Sole Proprietorship vs. Corporation

In the previous, we have talked about step by step how to open a business. But did you think about what kind of business will work for you? There are four different business structures which you can consider. Sole Proprietorships, Partnerships (2 people or more), Cooperatives and Corporations.

We will be looking into two structures today. Sole Proprietorships vs Corporations!

Let’s talk some business, shall we.

First of all what is Proprietorship and corporation?

Sole proprietorship, also known as the sole trader is a type of enterprise that is owned and operated by one person and which there is no legal distinction between the owner and the business itself.

Corporation, is a company where there can be more than 1 people which can be authorized to act as a single entity and recognized as such in law. Simply corporations are owned by their shareholders whom then share the profits and/or losses generated through the company’s operation.

Corporations have many advantages over partnerships and sole proprietorships as well as some disadvantages to consider. In a sole proprietorships, the owner is personally liable for business debts. If the assets of the proprietorship is not enough to pay for the debts, creditors can go after the owner’s personal assets such as house, car, bank accounts, etc. But if a corporation runs out of money and isn’t able to pay its debts, shareholders (owners) are not liable to some extent (that’s if the shareholder doesn’t personally guarantees the debt of the corporation, you might want to check director’s liability).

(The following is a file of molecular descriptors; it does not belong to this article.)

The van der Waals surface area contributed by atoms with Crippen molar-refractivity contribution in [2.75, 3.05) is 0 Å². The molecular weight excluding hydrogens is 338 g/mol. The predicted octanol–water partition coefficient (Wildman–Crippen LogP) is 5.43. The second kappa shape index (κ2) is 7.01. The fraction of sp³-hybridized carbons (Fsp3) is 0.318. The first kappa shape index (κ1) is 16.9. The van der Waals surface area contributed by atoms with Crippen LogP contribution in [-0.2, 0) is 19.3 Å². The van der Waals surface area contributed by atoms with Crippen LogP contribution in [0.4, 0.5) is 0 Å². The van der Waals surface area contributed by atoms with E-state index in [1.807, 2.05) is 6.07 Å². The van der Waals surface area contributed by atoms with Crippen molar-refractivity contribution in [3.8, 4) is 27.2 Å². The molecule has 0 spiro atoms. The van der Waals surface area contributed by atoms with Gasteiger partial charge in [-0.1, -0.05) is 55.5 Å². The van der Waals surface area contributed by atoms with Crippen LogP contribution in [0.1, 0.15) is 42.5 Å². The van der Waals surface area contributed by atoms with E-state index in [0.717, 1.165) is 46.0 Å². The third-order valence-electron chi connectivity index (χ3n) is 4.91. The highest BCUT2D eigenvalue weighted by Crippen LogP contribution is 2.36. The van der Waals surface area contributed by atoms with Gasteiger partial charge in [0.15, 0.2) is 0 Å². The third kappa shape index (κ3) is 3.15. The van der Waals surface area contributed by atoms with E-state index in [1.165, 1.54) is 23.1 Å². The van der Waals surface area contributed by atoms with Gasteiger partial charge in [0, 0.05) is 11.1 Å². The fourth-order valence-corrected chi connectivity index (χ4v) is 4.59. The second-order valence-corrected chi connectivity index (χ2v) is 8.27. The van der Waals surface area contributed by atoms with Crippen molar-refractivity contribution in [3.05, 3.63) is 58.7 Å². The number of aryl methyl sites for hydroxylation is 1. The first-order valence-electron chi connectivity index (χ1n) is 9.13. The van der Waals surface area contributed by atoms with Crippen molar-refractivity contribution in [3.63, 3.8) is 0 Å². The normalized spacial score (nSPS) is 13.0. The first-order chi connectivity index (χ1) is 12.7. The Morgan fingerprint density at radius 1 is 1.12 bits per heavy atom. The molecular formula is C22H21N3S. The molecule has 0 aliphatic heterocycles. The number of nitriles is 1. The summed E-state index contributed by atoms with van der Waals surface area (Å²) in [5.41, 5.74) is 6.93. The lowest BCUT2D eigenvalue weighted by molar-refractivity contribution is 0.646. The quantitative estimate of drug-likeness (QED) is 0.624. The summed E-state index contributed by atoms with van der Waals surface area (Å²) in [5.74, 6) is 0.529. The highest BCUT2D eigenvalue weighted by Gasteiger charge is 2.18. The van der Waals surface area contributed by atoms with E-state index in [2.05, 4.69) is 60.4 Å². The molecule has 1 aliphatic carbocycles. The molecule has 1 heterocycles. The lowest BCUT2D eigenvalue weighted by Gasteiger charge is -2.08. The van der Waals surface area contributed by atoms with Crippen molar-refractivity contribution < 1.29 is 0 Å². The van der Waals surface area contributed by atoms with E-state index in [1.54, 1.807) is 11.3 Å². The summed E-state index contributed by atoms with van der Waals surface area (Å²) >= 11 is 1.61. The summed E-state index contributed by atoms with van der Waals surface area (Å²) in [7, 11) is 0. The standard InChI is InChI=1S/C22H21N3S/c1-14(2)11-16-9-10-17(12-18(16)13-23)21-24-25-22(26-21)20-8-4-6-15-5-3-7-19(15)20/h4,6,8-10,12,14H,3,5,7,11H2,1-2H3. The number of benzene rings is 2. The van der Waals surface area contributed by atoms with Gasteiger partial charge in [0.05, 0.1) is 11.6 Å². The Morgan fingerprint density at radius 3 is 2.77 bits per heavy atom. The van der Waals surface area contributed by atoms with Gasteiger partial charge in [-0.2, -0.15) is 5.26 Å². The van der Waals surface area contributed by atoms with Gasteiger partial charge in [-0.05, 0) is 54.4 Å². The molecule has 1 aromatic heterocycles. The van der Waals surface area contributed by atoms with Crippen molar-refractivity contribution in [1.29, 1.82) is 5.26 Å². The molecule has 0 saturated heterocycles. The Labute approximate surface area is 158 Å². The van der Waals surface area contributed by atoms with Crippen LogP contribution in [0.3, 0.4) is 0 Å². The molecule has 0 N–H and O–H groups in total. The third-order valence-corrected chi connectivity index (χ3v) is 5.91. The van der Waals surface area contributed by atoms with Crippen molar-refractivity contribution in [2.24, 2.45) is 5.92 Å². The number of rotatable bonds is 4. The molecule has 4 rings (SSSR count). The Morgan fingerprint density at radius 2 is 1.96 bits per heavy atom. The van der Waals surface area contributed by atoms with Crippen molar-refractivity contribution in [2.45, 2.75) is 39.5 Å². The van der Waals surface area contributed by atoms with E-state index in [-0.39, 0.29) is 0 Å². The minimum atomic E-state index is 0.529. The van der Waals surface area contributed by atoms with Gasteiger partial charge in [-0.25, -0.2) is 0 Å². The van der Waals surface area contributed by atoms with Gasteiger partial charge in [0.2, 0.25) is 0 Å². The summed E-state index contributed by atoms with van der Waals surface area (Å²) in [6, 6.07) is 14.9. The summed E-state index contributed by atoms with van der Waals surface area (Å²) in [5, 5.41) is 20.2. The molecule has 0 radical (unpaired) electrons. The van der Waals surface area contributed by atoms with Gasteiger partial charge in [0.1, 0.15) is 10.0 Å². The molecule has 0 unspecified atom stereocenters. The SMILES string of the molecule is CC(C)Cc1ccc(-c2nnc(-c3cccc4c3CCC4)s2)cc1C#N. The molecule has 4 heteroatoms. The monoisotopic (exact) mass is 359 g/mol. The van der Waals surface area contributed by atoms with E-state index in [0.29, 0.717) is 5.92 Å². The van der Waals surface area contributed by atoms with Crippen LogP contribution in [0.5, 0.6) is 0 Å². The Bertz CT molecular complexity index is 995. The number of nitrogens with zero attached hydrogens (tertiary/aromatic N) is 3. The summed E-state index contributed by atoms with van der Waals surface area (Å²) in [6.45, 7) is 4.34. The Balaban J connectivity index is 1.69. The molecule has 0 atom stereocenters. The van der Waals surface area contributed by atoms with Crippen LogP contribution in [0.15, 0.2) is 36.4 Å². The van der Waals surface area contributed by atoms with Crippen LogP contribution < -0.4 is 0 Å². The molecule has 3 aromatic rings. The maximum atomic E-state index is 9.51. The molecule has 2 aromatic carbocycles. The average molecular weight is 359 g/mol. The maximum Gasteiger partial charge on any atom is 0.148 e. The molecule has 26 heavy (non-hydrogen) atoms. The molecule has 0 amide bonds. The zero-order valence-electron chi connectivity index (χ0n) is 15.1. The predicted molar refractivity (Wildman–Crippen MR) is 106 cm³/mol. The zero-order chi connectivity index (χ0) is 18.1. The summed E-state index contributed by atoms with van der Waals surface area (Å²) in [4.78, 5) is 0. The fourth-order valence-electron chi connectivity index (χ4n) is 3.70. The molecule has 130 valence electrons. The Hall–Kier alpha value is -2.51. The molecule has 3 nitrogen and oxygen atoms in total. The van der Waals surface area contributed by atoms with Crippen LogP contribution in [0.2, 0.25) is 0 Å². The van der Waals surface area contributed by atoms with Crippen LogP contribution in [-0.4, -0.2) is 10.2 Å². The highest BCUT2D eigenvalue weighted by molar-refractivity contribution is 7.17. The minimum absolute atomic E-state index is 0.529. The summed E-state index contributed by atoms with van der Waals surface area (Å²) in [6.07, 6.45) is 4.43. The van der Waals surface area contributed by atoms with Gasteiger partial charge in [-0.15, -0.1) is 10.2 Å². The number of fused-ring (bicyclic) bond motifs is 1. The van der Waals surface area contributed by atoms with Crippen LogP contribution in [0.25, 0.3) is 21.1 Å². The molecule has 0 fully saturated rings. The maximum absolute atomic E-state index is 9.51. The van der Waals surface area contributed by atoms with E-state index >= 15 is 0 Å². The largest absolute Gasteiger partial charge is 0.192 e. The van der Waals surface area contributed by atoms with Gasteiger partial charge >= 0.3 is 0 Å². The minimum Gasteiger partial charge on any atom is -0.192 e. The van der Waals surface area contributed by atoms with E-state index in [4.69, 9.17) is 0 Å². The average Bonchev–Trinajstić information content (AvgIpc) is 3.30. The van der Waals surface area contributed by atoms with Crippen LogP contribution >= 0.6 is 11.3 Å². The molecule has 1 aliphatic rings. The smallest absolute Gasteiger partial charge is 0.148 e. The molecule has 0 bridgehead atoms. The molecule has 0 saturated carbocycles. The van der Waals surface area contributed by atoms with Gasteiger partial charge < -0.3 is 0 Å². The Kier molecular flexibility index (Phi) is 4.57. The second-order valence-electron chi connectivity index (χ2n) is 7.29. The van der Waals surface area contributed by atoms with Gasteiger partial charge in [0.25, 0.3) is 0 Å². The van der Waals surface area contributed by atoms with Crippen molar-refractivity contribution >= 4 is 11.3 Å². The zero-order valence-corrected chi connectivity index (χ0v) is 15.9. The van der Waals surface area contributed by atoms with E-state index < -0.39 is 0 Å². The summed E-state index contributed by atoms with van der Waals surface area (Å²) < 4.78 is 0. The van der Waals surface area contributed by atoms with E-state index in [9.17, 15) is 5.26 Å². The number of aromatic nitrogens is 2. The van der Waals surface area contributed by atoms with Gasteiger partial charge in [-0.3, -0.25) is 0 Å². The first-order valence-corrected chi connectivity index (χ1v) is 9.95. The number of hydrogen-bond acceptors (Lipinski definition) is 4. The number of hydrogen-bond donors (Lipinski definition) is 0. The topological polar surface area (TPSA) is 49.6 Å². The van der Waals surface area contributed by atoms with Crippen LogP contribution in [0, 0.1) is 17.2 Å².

Profits from a sole proprietorship are subject to self-employment taxes which means all business financial activity is recorded on the form T2125 – Statement of Business Activities on your personal tax return and the owner pays for the taxes owed depending on the person’ tax rate plus your own Canada Pension Plan contribution at a rate of 9.9% for self-employed to a maximum contribution up to $5,088.60 (2017).

However, corporations can pay the shareholder in few different ways. 1. Salary / Bonuses – which is the most preferred methods if you are actively working for the business and can be done in Sole Proprietorship as well. In this case the corporation will deduct and remit source deductions to CRA. I should add only CPP and Income taxes are deducted on the shareholder salary. 2. Dividends – corporation can pay its shareholders the profits of the corporation in the form of dividends. T5 slip is filed for the amount that is paid to its shareholder with the 17% grossed-up amount. You can earn up to $50K dividends in 2017 and pay no tax. Disadvantages of this method is that Dividends paid to its shareholders are not deductible on the corporation which means the corporation will pay the taxes which still might be an advantage since corporation only pays 15.50% for the first half-million profit and sole proprietorship owner would have paid 20.50% on that $50K profit. I should note that Dividends do not count as earned income and therefore do not contribute to your RRSP contribution room. So if you are looking into retirement savings, consider doing some of both Salary and Dividends.

A new start up corporation usually have a shareholder loan account, which is a form of financing provided by the shareholder to operate the business in addition to all future contributions to the corporation and all purchases made on behalf of the corporation using personal funds and the corporation will have to start paying this money back to its shareholder. Shareholders do not need to pay any taxes on this loan payment back to them as long as they do not withdraw more than they contributed.

Capital dividend represents a tax-free distribution of corporate excess to a shareholder, paid from the corporation’s capital dividend account. Share capital represents a shareholder’s equity in a corporation and a means by which a corporation can raise capital or equity to fund business operations.